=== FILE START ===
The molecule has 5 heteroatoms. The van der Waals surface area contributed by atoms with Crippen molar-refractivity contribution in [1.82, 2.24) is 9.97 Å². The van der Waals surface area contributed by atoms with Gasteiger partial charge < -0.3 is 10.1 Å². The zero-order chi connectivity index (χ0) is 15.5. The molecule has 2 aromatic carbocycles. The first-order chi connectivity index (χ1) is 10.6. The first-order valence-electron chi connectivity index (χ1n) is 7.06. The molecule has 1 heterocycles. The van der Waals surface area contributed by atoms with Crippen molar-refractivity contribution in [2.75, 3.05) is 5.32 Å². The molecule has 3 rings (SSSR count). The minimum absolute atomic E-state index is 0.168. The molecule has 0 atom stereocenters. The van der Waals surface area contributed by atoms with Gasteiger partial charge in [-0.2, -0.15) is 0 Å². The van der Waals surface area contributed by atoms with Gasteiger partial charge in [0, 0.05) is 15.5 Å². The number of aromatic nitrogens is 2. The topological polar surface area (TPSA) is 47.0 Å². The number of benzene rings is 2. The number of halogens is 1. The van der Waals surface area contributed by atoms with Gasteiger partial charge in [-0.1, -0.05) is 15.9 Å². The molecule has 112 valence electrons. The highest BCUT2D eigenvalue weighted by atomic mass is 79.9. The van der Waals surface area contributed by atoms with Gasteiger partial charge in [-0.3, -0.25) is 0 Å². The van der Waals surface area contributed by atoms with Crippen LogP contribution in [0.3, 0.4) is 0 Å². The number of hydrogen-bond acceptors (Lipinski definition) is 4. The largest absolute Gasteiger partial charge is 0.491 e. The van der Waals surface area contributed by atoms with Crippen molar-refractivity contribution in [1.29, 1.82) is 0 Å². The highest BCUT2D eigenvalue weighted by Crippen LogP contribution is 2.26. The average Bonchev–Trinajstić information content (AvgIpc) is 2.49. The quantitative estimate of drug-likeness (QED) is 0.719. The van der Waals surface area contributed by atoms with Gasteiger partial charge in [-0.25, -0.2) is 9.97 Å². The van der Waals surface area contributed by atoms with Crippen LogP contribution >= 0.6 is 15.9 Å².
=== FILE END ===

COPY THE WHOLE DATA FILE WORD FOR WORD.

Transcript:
The molecule has 5 heteroatoms. The van der Waals surface area contributed by atoms with Crippen molar-refractivity contribution in [1.82, 2.24) is 9.97 Å². The van der Waals surface area contributed by atoms with Gasteiger partial charge < -0.3 is 10.1 Å². The zero-order chi connectivity index (χ0) is 15.5. The molecule has 2 aromatic carbocycles. The first-order chi connectivity index (χ1) is 10.6. The first-order valence-electron chi connectivity index (χ1n) is 7.06. The molecule has 1 heterocycles. The van der Waals surface area contributed by atoms with Crippen molar-refractivity contribution in [2.75, 3.05) is 5.32 Å². The molecule has 3 rings (SSSR count). The minimum absolute atomic E-state index is 0.168. The molecule has 0 atom stereocenters. The van der Waals surface area contributed by atoms with Gasteiger partial charge in [-0.2, -0.15) is 0 Å². The van der Waals surface area contributed by atoms with Gasteiger partial charge in [0, 0.05) is 15.5 Å². The number of aromatic nitrogens is 2. The topological polar surface area (TPSA) is 47.0 Å². The number of benzene rings is 2. The number of halogens is 1. The van der Waals surface area contributed by atoms with Gasteiger partial charge in [-0.1, -0.05) is 15.9 Å². The molecule has 112 valence electrons. The highest BCUT2D eigenvalue weighted by atomic mass is 79.9. The van der Waals surface area contributed by atoms with Gasteiger partial charge in [-0.3, -0.25) is 0 Å². The van der Waals surface area contributed by atoms with Crippen LogP contribution in [0.3, 0.4) is 0 Å². The number of hydrogen-bond acceptors (Lipinski definition) is 4. The largest absolute Gasteiger partial charge is 0.491 e. The van der Waals surface area contributed by atoms with Crippen molar-refractivity contribution in [1.29, 1.82) is 0 Å². The highest BCUT2D eigenvalue weighted by Crippen LogP contribution is 2.26. The average Bonchev–Trinajstić information content (AvgIpc) is 2.49. The quantitative estimate of drug-likeness (QED) is 0.719. The van der Waals surface area contributed by atoms with Gasteiger partial charge in [-0.25, -0.2) is 9.97 Å². The van der Waals surface area contributed by atoms with Crippen LogP contribution >= 0.6 is 15.9 Å².